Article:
MEDIA: Broadcasting body starts to focus on complainers

It’s an interesting sign of the times when a media watchdog decides to train its spotlight on the people who make complaints, rather than simply adjudicating on the programmes complained about.

It’s an interesting sign of the times when a media watchdog decides to

train its spotlight on the people who make complaints, rather than

simply adjudicating on the programmes complained about.



But the Broadcasting Standards Council, which this week published its

first profile of the protesters who write in about rape scenes in

Cracker and ‘violence and mayhem’ (yes, really) in Emmerdale, thinks it

is creating a more accountable system of gauging sentiment.



It is certainly sending out a very clear signal that consumers cannot be

treated like irritants to be fobbed off, very much the attitude which

the broadcasters adopted until quite recently.



While the 1980s was characterised by pressure from the public to make

the media more accountable - the 1990s Citizens Charter approach is

ushering in the use of sophisticated measuring techniques.



The key thing to emerge from the BSC’s report is how little pressure is

really exerted by professional lobbying groups. Almost all complaints,

some 98 per cent, came from private individuals.



The great liberal fear when the council was set up in 1988 was that it

would be captured by censors, and become Mary Whitehouse’s poodle. In

fact only 18 complaints (some 0.8 per cent) came from the National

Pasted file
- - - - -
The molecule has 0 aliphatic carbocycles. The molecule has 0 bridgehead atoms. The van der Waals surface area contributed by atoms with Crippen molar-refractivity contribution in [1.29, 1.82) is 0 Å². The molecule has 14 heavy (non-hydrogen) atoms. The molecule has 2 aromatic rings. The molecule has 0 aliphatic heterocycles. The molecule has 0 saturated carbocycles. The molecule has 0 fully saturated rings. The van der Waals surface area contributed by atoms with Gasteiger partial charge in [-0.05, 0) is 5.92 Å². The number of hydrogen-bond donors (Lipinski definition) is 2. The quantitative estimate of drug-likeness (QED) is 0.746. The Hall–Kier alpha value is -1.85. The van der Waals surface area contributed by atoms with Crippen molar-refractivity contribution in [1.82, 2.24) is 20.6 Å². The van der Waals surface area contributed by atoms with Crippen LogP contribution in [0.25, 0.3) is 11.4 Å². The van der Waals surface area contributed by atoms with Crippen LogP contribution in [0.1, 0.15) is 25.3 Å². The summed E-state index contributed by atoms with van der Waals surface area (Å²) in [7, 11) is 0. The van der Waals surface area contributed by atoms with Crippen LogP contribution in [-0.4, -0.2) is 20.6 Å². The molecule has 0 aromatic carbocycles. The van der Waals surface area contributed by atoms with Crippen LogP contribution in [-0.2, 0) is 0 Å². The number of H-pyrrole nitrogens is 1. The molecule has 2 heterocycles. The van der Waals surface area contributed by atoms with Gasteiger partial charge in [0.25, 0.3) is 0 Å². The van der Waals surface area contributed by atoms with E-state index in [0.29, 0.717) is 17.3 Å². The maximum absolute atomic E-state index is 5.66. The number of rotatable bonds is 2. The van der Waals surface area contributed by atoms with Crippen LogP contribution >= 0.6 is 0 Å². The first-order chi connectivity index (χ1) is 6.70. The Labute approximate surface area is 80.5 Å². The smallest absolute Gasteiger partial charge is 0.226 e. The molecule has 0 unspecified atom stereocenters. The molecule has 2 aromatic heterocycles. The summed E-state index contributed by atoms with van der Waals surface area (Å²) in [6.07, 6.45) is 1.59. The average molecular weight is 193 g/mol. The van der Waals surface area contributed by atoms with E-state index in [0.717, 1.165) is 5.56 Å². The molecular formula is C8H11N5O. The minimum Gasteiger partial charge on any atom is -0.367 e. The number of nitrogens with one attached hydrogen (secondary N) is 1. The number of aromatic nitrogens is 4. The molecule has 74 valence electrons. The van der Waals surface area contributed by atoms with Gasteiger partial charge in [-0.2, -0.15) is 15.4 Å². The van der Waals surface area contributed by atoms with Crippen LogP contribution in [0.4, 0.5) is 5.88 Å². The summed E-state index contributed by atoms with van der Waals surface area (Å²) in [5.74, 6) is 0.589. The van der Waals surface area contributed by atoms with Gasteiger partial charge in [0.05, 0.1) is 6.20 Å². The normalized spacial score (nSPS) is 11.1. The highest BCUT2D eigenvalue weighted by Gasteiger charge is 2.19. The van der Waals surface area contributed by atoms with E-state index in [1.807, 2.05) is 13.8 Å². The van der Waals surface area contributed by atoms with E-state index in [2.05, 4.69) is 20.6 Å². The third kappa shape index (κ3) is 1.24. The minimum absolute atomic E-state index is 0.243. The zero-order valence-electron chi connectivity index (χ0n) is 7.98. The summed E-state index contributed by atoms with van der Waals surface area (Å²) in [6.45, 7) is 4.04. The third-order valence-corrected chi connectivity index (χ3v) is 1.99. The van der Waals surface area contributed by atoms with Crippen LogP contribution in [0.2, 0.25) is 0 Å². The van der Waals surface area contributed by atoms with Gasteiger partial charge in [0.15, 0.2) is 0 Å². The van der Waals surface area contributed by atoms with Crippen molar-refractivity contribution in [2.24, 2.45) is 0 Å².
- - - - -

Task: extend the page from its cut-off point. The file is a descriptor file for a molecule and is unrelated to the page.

Viewers and Listeners Association, the same percentage as those who

categorised themselves as ‘animal lover’.



Nor are batty old maids much in evidence: women and men complain in

almost equal numbers. But the one key group which does have a sense of

moral guardianship are clergymen, who make up seven per cent of

complaints. Also, men are increasingly complaining about sexism; just as

they object to seeing beefcake Gladiator types in ads, so they also

object to slapstick ‘comic’ violence against men (kicks in painful

places). They say they are victims of a female takeover in broadcasting.



When the Broadcasting Complaints Commission, which handles claims of

unfairness as well as invasion of privacy merges with the BSC the

balance in favour of the public may change a bit, since it bears the

brunt of complaints from public relations departments and lawyers. But

this will not alter the fact that the BSC survey raises questions about

its own efficiency. Those who complain are overwhelmingly concentrated

in the south of England. They may not all be ‘disgusted of Tunbridge

Wells’ but the population of Kent generates four times as many

complaints as Northern Ireland. It suggests that the London-based body

is not getting its message across properly.



Nor does the research touch on the key issue: age and leisure. The

complaints forms from which the data is drawn need more (optional) boxes

to provide this information. And what about telephone complaints and e-

mail? After all, being outraged takes time.



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